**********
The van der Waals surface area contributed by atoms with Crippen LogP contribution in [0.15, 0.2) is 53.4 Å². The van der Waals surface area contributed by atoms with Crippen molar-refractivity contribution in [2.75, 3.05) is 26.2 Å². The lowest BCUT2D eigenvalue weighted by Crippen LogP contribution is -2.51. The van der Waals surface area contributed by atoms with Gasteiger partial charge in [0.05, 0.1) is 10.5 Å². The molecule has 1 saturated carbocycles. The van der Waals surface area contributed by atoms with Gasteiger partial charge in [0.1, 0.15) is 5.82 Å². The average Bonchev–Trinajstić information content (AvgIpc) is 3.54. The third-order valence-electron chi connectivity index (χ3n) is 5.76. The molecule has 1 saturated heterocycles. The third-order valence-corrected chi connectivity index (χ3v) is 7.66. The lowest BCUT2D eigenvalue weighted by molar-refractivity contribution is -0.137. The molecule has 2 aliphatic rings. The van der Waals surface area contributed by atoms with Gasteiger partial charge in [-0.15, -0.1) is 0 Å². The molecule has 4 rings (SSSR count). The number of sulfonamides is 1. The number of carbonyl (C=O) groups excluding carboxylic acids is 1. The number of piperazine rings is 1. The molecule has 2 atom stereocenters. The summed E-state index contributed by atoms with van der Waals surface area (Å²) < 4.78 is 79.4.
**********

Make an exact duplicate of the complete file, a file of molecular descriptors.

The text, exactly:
The van der Waals surface area contributed by atoms with Crippen LogP contribution in [0.15, 0.2) is 53.4 Å². The van der Waals surface area contributed by atoms with Crippen molar-refractivity contribution in [2.75, 3.05) is 26.2 Å². The lowest BCUT2D eigenvalue weighted by Crippen LogP contribution is -2.51. The van der Waals surface area contributed by atoms with Gasteiger partial charge in [0.05, 0.1) is 10.5 Å². The molecule has 1 saturated carbocycles. The van der Waals surface area contributed by atoms with Gasteiger partial charge in [0.1, 0.15) is 5.82 Å². The average Bonchev–Trinajstić information content (AvgIpc) is 3.54. The third-order valence-electron chi connectivity index (χ3n) is 5.76. The molecule has 1 saturated heterocycles. The third-order valence-corrected chi connectivity index (χ3v) is 7.66. The lowest BCUT2D eigenvalue weighted by molar-refractivity contribution is -0.137. The molecule has 2 aliphatic rings. The van der Waals surface area contributed by atoms with Gasteiger partial charge in [-0.15, -0.1) is 0 Å². The molecule has 4 rings (SSSR count). The number of sulfonamides is 1. The number of carbonyl (C=O) groups excluding carboxylic acids is 1. The number of piperazine rings is 1. The molecule has 2 atom stereocenters. The summed E-state index contributed by atoms with van der Waals surface area (Å²) < 4.78 is 79.4.